I was a history minor in college, so I am not a historian. I am a fan of research. From my early days studying journalism and writing press releases, I learned how to dig for a story. A good thing since I crave learning as much as possible about topics that fuel my curiosity (and creativity). So, that brings me to the City of Big Shoulders. I lived in Chicago off and on for more than 25 years. The people, the city, the politics, the educational system, have intrigued me for any number of reasons. Recently, I have been digging deep into the history of the city for a book I am working on. Part of the reason I decided to share some of the information I have learned as a result of my research in a weekly blog post.
Here’s what’s up for today:
The Old Settlers Social Club was formed by African Americans in Chicago in 1904. Membership required proof that you and your family had been in the city for at least 30 years. The reason for the formation of the club was due to the increase in the city’s population through migration of blacks from the South. Although only around 3,500 Negroes qualified, the “Old Settlers” thought to distinguish themselves from the growing population of southern Negroes. The organization existed until the middle of the 20th century.
Despite its small size and exclusivity, The Old Settlers Social Club was active across the black community until the middle of the 20th century, and was recognized as a leading social and civic organization in the city. A 1943 article in the Herald American acknowledged the club’s dedication to promoting high standards for the black community stating the Old Settlers “set the pattern of progress for years to come.”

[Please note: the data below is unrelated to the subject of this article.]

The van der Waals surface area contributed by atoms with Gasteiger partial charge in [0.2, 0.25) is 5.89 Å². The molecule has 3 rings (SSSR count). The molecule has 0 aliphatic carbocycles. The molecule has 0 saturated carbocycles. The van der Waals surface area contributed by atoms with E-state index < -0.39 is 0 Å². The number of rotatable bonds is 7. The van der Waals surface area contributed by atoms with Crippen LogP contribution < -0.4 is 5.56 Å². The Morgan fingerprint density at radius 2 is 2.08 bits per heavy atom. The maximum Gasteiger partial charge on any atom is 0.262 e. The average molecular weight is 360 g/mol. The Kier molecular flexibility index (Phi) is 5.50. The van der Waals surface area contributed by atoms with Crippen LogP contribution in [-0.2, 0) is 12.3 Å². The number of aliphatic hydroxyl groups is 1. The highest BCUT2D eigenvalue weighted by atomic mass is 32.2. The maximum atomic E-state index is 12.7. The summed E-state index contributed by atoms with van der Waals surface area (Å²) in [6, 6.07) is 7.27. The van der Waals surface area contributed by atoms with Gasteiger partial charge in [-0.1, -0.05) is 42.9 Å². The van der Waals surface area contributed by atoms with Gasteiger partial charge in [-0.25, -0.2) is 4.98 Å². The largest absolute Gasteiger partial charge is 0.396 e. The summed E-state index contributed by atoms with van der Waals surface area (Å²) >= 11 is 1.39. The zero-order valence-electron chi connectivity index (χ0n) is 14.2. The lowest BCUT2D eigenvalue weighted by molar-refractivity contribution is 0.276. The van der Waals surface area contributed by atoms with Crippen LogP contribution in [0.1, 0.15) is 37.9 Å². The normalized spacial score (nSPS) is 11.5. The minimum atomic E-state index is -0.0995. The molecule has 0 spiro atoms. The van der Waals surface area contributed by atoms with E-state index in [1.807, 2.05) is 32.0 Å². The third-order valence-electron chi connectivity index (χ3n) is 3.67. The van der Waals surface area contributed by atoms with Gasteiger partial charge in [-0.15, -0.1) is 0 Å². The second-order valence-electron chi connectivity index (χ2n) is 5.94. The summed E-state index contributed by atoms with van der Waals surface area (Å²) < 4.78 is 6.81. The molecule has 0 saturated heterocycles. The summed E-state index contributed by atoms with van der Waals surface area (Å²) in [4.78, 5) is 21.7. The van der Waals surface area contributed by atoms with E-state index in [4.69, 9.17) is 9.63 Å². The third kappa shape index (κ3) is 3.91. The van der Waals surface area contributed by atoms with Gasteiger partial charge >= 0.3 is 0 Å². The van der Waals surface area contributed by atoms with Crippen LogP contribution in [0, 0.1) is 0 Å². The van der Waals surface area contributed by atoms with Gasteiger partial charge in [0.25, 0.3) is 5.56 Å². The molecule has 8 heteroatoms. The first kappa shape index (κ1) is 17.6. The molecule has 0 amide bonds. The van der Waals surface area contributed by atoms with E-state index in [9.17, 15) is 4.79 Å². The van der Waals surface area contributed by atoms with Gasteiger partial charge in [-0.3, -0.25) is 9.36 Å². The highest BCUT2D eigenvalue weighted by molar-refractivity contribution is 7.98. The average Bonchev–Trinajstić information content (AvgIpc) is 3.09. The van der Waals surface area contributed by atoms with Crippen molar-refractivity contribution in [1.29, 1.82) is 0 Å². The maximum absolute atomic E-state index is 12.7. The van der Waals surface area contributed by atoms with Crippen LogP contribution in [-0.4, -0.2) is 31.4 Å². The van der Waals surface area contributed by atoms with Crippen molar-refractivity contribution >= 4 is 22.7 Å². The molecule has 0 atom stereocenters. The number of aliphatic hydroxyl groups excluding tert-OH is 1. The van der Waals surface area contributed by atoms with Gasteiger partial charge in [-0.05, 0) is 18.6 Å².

Chicago became one of the most important destinations for members of the Great Migration. By the end of the nineteenth century, the city had a large population of European immigrants. In 1890 three-quarters of the city’s population was first- or second-generation immigrant, that is, they or their parents had been born in another country. African Americans made up less than 2 percent of the city. These demographics changed rapidly during the first half of the twentieth century. The black population in Chicago more than doubled during World War I to around 100,000.